Good, now considering the first commercial flight using an airplane was only in 1913 or 1914 (couldn't clarify in my research) how can we possibly imagine even getting to the closest habitable planet? Mars ranges from 34 million to 250 million miles away from Earth. I mean, even becoming interplanetary residents is daunting.

But let's put on our positivity hats... no, not the aluminum ones, the positivity ones... Yeah, those there to the left. We've made great strides since those first commercial flights and now airflight is a natural transportation method all over the world.

NASA has taken several rovers to Mars and it's only about 6 months. Yeah, I know that's just robots, but baby steps folks, baby steps. Stay with me here.

Virgin Galactic is well on its way with the commercial space flights. And a Russian company is slated to open the first orbital hotel in 2016 .

The private sector is where our advancement into space will come from. We'll slowly move beyond our earthly society and will pace our technological advancements in modes of space travel to meet the changing needs.

Come on, do we really need faster than light (FTL) travel technology when we're just settling into space colonies, moons and planets?

Truthfully, what's a 6 to 12 month trip for someone moving to colonize off Earth? Pioneers ventured that long to start a new life in a time when they knew they'd never go "back home" again. It'll be those with the same mindset gearing up for multi-planet civilization.

Sure, they could speed up the trip a little, but it's not bad as it stands now if they build gravity treatment into the vessel, such a body centrifuges.

Now, when we get ready to go interstellar baby, that's when we need to bump up our travel game. We'd have to first decide how we're getting there. Most likely, it'll be a mix of things. Those first few will want/need to travel in generational ships that are slower than light. They could also travel in suspended animation with a mix of frozen embryos to colonize a new world in another star system.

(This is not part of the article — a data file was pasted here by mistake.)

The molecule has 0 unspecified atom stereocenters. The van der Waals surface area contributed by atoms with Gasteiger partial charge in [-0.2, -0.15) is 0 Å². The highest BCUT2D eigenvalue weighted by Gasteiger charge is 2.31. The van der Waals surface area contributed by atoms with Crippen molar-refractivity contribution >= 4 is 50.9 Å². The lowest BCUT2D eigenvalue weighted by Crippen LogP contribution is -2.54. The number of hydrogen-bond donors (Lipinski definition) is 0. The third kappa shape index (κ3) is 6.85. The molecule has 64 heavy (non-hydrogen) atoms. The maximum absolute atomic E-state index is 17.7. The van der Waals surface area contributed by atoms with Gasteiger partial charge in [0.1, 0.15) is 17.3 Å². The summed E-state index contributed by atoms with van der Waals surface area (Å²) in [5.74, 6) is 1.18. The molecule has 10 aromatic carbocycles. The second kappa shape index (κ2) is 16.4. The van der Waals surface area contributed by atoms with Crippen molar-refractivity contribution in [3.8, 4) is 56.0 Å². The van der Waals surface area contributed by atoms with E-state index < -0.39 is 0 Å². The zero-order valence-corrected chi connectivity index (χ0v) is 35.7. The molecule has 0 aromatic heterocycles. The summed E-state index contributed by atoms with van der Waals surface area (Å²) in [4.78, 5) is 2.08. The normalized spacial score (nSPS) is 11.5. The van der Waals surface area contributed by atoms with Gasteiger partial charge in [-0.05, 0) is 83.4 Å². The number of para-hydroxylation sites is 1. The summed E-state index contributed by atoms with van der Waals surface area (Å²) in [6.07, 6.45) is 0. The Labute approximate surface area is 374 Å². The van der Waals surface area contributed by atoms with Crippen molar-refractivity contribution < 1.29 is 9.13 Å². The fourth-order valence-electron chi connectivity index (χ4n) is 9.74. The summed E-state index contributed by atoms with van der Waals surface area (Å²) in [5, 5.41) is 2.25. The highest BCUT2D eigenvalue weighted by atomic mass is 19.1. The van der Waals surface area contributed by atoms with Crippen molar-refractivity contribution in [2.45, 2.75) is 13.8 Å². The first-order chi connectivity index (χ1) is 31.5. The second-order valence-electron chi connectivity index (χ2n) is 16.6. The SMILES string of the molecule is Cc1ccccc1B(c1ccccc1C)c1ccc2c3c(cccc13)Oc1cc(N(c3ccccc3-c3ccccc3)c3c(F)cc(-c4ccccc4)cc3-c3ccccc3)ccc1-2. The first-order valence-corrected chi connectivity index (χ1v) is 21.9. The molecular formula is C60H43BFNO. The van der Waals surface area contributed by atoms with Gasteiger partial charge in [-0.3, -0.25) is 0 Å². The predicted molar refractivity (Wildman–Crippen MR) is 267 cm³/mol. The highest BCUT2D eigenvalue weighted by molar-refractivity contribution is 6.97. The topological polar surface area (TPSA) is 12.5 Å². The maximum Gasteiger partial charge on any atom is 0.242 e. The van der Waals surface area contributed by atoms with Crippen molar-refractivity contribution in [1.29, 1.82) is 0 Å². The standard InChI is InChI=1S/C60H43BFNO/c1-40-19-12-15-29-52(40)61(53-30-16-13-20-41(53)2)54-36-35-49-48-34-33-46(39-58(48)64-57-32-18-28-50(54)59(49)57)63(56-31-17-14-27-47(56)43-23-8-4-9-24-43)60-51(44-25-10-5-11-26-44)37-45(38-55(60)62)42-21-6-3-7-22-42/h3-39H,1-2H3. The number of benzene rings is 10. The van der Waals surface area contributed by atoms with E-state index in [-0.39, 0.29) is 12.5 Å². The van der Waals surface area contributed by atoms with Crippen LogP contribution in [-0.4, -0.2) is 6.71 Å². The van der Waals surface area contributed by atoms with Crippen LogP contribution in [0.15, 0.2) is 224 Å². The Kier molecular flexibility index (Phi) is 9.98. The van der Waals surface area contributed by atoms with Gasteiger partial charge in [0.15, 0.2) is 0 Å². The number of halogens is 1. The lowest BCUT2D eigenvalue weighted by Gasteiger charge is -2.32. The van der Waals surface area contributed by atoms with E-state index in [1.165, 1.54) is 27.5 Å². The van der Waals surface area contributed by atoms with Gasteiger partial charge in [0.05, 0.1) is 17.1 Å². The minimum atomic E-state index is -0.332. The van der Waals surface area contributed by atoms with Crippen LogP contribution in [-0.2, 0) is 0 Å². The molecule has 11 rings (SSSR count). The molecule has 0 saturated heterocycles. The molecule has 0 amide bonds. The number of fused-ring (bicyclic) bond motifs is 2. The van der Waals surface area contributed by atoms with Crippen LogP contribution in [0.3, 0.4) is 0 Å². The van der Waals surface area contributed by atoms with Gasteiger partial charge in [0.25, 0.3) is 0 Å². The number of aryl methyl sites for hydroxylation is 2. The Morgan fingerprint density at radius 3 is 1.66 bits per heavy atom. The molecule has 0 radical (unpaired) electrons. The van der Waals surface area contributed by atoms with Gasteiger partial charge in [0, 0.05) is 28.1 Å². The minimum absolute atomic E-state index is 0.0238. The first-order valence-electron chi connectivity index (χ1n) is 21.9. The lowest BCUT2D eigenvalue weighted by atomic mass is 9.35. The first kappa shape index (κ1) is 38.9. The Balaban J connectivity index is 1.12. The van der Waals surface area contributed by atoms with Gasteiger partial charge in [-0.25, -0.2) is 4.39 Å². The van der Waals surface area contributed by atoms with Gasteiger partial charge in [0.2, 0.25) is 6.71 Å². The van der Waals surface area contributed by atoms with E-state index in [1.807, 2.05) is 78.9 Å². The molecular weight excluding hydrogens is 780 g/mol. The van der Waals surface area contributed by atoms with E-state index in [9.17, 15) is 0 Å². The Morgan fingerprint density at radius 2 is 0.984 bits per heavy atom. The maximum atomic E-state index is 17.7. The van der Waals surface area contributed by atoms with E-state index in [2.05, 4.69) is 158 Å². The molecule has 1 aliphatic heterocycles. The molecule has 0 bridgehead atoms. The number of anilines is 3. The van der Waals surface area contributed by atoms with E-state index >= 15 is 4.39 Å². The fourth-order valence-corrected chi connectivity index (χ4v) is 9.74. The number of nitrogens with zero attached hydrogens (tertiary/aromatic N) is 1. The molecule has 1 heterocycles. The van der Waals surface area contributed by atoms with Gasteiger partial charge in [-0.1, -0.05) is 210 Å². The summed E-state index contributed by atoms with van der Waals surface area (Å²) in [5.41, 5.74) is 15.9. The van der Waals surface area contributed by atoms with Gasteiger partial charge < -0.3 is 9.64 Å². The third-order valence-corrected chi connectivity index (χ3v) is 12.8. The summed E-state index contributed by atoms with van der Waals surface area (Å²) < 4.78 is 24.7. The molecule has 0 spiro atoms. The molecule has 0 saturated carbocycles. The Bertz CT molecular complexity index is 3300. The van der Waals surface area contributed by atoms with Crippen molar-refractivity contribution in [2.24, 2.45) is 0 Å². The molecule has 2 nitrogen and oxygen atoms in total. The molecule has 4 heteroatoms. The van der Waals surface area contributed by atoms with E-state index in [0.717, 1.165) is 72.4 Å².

That's a long wait and I don't think I could do that.

My interstellar style would be through Faster Than Light (FTL) technology either using warp drive technology or something more realistic such as quantaportation. Of course, a quantaportation grid would need to be laid out first before it would work. That could be done through unmanned technology with robots setting up receiver stations throughout.


Friday, September 7, 2012

Life After Death: What's it all about?

The discussion of if there's life after death is usually prompted and/or ended by talks of near death experiences, so we'll start there.

I want to begin with the actual medical definition of near death experience (NDE):
  1. Person is physically compromised to the extent that they are clinically dead (no pulse, no respiratory movement and no corneal reflex)
  2. At the time of clinical death, they have a generally lucid, highly organized experience
On the surface, it sounds crazy. I mean, the dead can't see, hear, or experience anything. How do the clinically dead make new memories? Because, guess what, they do. There are numerous cases where people put into a clinically dead state for surgical purposes, wakes up knowing intimate and accurate details of the procedure. All the way to conversations between the clinical staff they overheard.